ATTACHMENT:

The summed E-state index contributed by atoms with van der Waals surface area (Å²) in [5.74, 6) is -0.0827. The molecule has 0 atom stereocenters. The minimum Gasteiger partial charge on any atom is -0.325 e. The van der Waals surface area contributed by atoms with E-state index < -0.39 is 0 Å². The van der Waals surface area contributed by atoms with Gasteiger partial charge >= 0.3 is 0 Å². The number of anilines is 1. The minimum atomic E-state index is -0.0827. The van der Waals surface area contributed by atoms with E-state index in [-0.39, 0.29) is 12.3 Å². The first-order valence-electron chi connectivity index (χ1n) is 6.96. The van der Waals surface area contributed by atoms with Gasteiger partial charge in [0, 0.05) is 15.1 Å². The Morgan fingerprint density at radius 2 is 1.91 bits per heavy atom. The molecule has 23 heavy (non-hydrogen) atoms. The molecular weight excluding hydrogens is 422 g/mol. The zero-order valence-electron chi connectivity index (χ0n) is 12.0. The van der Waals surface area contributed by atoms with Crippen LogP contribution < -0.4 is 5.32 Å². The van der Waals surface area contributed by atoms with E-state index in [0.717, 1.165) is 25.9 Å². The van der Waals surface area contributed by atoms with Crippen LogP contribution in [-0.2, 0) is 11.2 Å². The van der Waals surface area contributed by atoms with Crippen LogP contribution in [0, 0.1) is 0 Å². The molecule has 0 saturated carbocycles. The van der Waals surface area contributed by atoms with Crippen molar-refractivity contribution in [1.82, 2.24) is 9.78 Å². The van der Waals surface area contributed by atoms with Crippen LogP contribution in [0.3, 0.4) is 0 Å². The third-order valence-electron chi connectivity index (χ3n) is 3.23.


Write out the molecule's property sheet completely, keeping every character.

The summed E-state index contributed by atoms with van der Waals surface area (Å²) in [5.74, 6) is -0.0827. The molecule has 0 atom stereocenters. The minimum Gasteiger partial charge on any atom is -0.325 e. The van der Waals surface area contributed by atoms with E-state index < -0.39 is 0 Å². The van der Waals surface area contributed by atoms with Gasteiger partial charge >= 0.3 is 0 Å². The number of anilines is 1. The minimum atomic E-state index is -0.0827. The van der Waals surface area contributed by atoms with E-state index in [-0.39, 0.29) is 12.3 Å². The first-order valence-electron chi connectivity index (χ1n) is 6.96. The van der Waals surface area contributed by atoms with Gasteiger partial charge in [0, 0.05) is 15.1 Å². The Morgan fingerprint density at radius 2 is 1.91 bits per heavy atom. The molecule has 23 heavy (non-hydrogen) atoms. The molecular weight excluding hydrogens is 422 g/mol. The zero-order valence-electron chi connectivity index (χ0n) is 12.0. The van der Waals surface area contributed by atoms with Crippen LogP contribution < -0.4 is 5.32 Å². The van der Waals surface area contributed by atoms with E-state index in [0.717, 1.165) is 25.9 Å². The van der Waals surface area contributed by atoms with Crippen LogP contribution in [-0.2, 0) is 11.2 Å². The van der Waals surface area contributed by atoms with Crippen LogP contribution in [0, 0.1) is 0 Å². The molecule has 0 saturated carbocycles. The van der Waals surface area contributed by atoms with Crippen molar-refractivity contribution in [1.82, 2.24) is 9.78 Å². The van der Waals surface area contributed by atoms with Crippen LogP contribution in [0.3, 0.4) is 0 Å². The third-order valence-electron chi connectivity index (χ3n) is 3.23.